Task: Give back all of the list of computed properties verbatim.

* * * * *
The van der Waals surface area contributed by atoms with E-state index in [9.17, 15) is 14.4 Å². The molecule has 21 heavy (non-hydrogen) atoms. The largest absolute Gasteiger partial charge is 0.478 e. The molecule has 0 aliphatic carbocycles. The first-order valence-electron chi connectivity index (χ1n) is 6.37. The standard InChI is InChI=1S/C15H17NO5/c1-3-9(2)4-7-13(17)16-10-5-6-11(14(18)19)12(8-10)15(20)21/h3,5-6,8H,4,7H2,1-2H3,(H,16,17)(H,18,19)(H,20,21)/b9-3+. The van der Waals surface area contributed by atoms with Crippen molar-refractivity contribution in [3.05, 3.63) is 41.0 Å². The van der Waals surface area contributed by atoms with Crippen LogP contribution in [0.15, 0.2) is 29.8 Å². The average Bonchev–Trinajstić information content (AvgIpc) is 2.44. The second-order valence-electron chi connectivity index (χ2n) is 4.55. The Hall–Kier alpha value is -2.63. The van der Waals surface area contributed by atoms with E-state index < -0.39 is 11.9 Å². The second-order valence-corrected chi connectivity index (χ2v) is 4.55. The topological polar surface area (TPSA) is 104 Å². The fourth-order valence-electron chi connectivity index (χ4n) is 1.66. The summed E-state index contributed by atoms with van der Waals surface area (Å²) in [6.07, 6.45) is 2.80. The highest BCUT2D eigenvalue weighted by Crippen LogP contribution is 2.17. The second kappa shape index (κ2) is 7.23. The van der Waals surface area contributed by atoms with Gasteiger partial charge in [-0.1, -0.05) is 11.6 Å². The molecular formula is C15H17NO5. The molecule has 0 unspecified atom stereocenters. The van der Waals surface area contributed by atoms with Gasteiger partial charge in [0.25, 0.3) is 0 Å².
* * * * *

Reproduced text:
The van der Waals surface area contributed by atoms with E-state index in [9.17, 15) is 14.4 Å². The molecule has 21 heavy (non-hydrogen) atoms. The largest absolute Gasteiger partial charge is 0.478 e. The molecule has 0 aliphatic carbocycles. The first-order valence-electron chi connectivity index (χ1n) is 6.37. The standard InChI is InChI=1S/C15H17NO5/c1-3-9(2)4-7-13(17)16-10-5-6-11(14(18)19)12(8-10)15(20)21/h3,5-6,8H,4,7H2,1-2H3,(H,16,17)(H,18,19)(H,20,21)/b9-3+. The van der Waals surface area contributed by atoms with Crippen molar-refractivity contribution in [3.05, 3.63) is 41.0 Å². The van der Waals surface area contributed by atoms with Crippen LogP contribution in [0.15, 0.2) is 29.8 Å². The average Bonchev–Trinajstić information content (AvgIpc) is 2.44. The second-order valence-electron chi connectivity index (χ2n) is 4.55. The Hall–Kier alpha value is -2.63. The van der Waals surface area contributed by atoms with E-state index < -0.39 is 11.9 Å². The second-order valence-corrected chi connectivity index (χ2v) is 4.55. The topological polar surface area (TPSA) is 104 Å². The fourth-order valence-electron chi connectivity index (χ4n) is 1.66. The summed E-state index contributed by atoms with van der Waals surface area (Å²) in [6.07, 6.45) is 2.80. The highest BCUT2D eigenvalue weighted by Crippen LogP contribution is 2.17. The second kappa shape index (κ2) is 7.23. The van der Waals surface area contributed by atoms with Gasteiger partial charge in [-0.1, -0.05) is 11.6 Å². The molecular formula is C15H17NO5. The molecule has 0 unspecified atom stereocenters. The van der Waals surface area contributed by atoms with Gasteiger partial charge in [0.25, 0.3) is 0 Å².